Governments should consider consulting Botswana on its anti-poaching model rather than support ivory torching, Minister of Wildlife, Environment and Tourism Tshekedi Khama said earlier this week while addressing the media on the country’s stand with regards to the historic ivory burn event this weekend in Kenya.
Kenya’s President Uhuru Kenyatta is set to burn a 105 tonnes stockpile of ivory this weekend, including 1.5 tonnes of rhino horn-the ivory stockpile is regarded as the largest to be set to fire by one country. The move, is believed will protect elephants. Kenya said the burning, which will take place at the end of the Giants Summit in the city of Nanyuki, would send a message to poachers and ivory-trafficking syndicates that the ivory had no value.
However, Khama said, at the press conference, that while Botswana is attending the Giant’s Club Summit in Nanyuki to represent its commitment to finding lasting solutions to ensuring the longevity and sustainability of Africa’s wild elephant population, it would not attend the burning ceremony.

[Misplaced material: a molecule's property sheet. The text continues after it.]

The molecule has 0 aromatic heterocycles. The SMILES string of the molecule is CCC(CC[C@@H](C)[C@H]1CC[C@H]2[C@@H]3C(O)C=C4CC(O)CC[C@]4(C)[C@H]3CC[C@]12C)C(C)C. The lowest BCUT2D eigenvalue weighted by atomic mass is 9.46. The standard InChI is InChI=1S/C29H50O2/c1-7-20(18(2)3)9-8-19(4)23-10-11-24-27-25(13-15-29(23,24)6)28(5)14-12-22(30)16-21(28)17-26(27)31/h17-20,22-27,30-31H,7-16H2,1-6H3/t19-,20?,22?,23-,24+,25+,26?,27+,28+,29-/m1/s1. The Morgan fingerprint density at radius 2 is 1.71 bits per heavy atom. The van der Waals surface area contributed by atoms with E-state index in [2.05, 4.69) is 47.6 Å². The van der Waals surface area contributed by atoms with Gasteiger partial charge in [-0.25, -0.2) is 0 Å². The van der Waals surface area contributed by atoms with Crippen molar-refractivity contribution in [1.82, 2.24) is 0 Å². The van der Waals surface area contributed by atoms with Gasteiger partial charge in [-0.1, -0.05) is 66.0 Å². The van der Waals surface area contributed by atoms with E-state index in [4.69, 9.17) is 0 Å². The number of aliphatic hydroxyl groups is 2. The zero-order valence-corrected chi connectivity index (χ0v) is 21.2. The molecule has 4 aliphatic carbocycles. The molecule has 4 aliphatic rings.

The minister does not believe in the burning of ivory because, he said, his government has told communities co-existing with elephants that the elephants have value.
“As a government we should practise what we preach. I don’t know how I demonstrate to future generations the value of something I burn. We burn rubbish, and ivory isn’t rubbish,” the outspoken minister told the media.
According to the minister, Botswana’s accomplishment stems from political will brought about through transparency coupled with successful programmes within communities and zero tolerance towards poaching and sustainable management of natural resources.
“Africa needs to lead and not allow others to lead them on how to handle such. A lot more countries are paying attention and want to have us lobby with them, particularly because of our anti-poaching model,” the minister asserted.
According to Minister Khama, the country has the least poaching cases because of the anti- poaching model it uses.
Botswana has adopted a controversial “shoot to kill” policy against poachers, which according to media reports has created tension between her and countries it shares borders with. The country has been accused of valuing wildlife more than it does human life.